From NICE UK Jan 23, 2023

National Institute for Health and Care Excellence NICE

If type 1 diabetes is not well controlled, people are at risk of long-term complications of hyperglycaemia, including blindness, amputations, or kidney problems.

The hybrid closed loop system comprises of a continuous glucose monitor sensor attached to the body. This transmits data to a body worn insulin pump. 

  • This uses the data to run a mathematical calculation to work out how much insulin needs to be delivered into the body to keep blood glucose levels within a healthy range.

NICE has recommended people 

  • who are unable to control their condition despite using an insulin pump, or real-time or intermittently scanned continuous glucose monitoring, are offered the technology if their long-term average blood glucose levels are indicating they are at risk of long-term complications. 
  • That is, an average HbA1c reading of 64 mmol/mol or more when the NICE guideline recommends people should aim for a HbA1c level of 48 mmol/mol or lower to minimise the risk of long-term complications from diabetes.
  • People with type 1 diabetes who are pregnant or planning a pregnancy are also eligible, because blood glucose levels are harder to manage during this time.

Mark Chapman, interim director of Medical Technology at NICE, said

  • “Some people living with type 1 diabetes struggle to manage their condition, even though they are doing everything asked of them by their diabetes team. 
  • This technology is the best intervention to help them control their diabetes, barring a cure.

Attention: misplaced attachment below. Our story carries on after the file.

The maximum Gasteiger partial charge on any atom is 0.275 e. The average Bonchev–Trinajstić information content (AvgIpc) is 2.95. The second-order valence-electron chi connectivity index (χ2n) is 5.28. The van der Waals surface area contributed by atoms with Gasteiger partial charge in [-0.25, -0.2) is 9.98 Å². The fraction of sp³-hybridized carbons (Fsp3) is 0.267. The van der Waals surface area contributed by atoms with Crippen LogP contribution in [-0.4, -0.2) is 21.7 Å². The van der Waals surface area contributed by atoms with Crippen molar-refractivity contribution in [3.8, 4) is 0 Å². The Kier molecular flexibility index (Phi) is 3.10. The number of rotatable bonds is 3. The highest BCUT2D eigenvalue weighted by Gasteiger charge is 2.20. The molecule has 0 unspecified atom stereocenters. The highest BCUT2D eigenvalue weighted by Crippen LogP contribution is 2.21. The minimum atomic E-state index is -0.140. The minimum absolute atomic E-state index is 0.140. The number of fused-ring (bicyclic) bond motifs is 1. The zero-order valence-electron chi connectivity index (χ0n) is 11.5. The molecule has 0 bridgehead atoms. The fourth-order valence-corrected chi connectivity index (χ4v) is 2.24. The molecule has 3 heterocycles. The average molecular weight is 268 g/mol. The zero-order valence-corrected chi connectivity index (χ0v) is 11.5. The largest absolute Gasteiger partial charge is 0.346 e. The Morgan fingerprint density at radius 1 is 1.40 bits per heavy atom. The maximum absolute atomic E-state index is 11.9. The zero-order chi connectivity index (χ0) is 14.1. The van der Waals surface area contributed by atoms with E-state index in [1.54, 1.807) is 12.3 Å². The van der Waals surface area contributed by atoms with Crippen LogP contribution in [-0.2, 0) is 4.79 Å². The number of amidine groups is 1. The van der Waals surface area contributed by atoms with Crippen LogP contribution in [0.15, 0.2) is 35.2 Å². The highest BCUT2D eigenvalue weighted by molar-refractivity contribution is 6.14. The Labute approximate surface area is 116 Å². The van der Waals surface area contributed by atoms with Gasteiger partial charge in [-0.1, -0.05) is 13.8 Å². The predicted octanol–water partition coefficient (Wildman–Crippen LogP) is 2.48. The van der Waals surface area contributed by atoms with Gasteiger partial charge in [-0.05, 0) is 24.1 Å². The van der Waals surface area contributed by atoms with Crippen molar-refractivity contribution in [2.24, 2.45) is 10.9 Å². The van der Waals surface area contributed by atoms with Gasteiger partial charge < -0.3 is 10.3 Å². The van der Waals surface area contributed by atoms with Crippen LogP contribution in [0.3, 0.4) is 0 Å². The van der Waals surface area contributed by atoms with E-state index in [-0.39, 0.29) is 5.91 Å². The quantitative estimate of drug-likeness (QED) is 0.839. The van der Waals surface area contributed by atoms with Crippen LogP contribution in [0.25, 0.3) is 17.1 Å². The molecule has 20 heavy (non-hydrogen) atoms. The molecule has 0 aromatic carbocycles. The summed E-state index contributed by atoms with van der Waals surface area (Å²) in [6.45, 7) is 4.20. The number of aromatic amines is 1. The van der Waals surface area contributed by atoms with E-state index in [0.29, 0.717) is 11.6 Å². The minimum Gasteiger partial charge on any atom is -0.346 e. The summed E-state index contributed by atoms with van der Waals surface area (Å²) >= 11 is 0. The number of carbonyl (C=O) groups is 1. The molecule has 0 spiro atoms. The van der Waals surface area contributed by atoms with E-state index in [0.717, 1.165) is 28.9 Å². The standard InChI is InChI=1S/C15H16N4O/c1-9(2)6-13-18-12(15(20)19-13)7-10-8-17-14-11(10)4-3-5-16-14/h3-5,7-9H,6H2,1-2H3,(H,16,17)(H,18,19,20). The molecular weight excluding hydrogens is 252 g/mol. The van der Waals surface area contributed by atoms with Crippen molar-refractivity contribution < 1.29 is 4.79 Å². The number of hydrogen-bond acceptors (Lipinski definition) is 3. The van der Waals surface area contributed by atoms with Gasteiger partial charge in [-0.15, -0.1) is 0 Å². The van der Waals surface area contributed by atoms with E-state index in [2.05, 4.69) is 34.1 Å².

• “Our committee has reviewed the real-world data generated by the NHS and evidence generated by randomised controlled trials which show there are clear benefits of recommending the technology’s use. 

Professor Partha Kar OBE, national specialty advisor for diabetes at NHS England, said

  • “This technology has been proven to give the best control for managing type 1 diabetes and should make things like amputations, blindness, and kidney problems possibly a thing of the past.
  • “We have seen fantastic results from the real-world trials which have taken place and thank you to NICE for their review of the evidence and subsequent conclusions. The quality of life this technology gives to those using it is huge.

Health Minister Helen Whately said: 

  • “People living with type 1 diabetes face the constant stress of needing to monitor just to stay healthy and avoid complications. This new technology could ease the burden on patients and allow them to manage their condition more easily.
  • “We are determined to harness the latest innovative technology to improve outcomes for patients, reduce serious complications and ultimately ease pressure on the NHS.”



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